Wednesday, February 26, 2020

NCCPR news and commentary round-up, week ending February 25, 2020

● Mike Hixenbaugh of NBC News has done a series of outstanding reports about some so-called “child abuse pediatricians” whose blindness to other explanations for childhood injuries or illnesses can wreak havoc in families.  But what happens when the person everyone turns to as the child abuse expert doesn’t even have the credentials to be a child abuse pediatrician in the first place?  That’s what’s happening in Washington State.

● What happens when hospitals drug test pregnant women and rush to turn them in to child protective services? Pretty much what you’d expect, writes Charissa Huntzinger of the Texas Public Policy Foundation:

Women have described efforts to minimize the risk of arrest or punishment through social isolation, withholding relevant medical information, avoiding prenatal care, skipping treatment appointments, or avoiding treatment all together. This means our efforts to protect children are actually placing them and their parents at greater risk of harm.
● If the Orwellian predictive analytics algorithm in Pittsburgh is really so great, why does the director of the county human services agency have to obfuscate so much about what it is and how it really works?  I have a blog post about the selling of “Hello Baby.”

And there are several interesting stories about kinship foster care:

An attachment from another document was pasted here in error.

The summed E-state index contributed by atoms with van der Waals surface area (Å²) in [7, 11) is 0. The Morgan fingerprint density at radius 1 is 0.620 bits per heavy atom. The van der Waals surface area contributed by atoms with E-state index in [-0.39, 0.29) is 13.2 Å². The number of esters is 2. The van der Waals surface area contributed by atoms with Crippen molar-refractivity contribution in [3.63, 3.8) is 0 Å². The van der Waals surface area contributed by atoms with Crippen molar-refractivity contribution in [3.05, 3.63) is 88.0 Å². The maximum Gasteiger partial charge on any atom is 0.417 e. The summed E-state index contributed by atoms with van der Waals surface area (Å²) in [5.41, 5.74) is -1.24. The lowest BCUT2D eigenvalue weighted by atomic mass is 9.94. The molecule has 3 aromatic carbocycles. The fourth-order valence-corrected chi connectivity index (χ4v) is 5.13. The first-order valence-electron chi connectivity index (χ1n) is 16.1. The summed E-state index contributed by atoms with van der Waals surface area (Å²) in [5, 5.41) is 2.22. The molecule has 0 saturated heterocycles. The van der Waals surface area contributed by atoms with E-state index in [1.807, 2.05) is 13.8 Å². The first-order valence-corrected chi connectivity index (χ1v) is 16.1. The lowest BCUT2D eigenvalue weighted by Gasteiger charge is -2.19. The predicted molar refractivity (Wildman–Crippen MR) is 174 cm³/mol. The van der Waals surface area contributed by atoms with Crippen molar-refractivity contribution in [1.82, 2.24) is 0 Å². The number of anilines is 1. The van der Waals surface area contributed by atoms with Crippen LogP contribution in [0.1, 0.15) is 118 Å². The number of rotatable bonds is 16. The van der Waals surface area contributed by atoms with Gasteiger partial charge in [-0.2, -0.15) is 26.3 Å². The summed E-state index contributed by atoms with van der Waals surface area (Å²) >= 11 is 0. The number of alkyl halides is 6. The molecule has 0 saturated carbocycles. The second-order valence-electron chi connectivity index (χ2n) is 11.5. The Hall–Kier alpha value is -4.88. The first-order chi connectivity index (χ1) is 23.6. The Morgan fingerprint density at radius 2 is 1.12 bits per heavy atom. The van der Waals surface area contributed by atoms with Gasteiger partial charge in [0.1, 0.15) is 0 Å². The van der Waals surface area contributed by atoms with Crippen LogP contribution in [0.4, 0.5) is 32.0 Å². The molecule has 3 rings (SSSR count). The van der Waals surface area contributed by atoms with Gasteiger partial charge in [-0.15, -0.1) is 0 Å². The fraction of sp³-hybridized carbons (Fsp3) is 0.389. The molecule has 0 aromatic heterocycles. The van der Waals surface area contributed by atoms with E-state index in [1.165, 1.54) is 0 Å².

The Chronicle of Social Change reports that still another study shows still another benefit of placing children with relatives instead of strangers: The children are less likely to ultimately be moved into the worst form of “care” group homes and institutions. One possible reason: Relatives are less likely to give up on their own relatives when those children have behavior problems.  (Similarly, other data show that children living in kinship foster care are less likely to be forced to take potent, sometimes dangerous psychiatric medication.)  Another finding from the study: Children are more likely to be institutionalized if they’re Black.

● Also in the Chronicle former foster youth Georgette Todd writes about what she discovered only after she “aged out” and started looking for family on her own:

When my aunt picked up the phone, we caught up with our lives but then she said something that truly stunned me and still has a deep impact on me to this day. She said, “Georgette, I never knew you were in foster care. No one notified me … had I known, I would have taken both you and your sister in.

Todd argues that, with modern technology, there’s no excuse for failing to find relatives. 

● But the problems aren’t always technological. Sometimes the problem is the bias some child welfare systems still have against extended families.  That bias can be seen in the absurd requirements some states impose before a relative can become licensed to be a foster parent. As this story from Chris Serres of the Minneapolis Star-Tribune makes clear, Minnesota is a case in point.

● The hostility to kinship foster care is just one aspect of a bigger problem in Minnesota: The state’s sky-high rate of tearing apart families, and one of the worst records in the nation for racial bias.  KSTP-TV has a story about a hearing that dealt with these issues. And NCCPR has additional context here.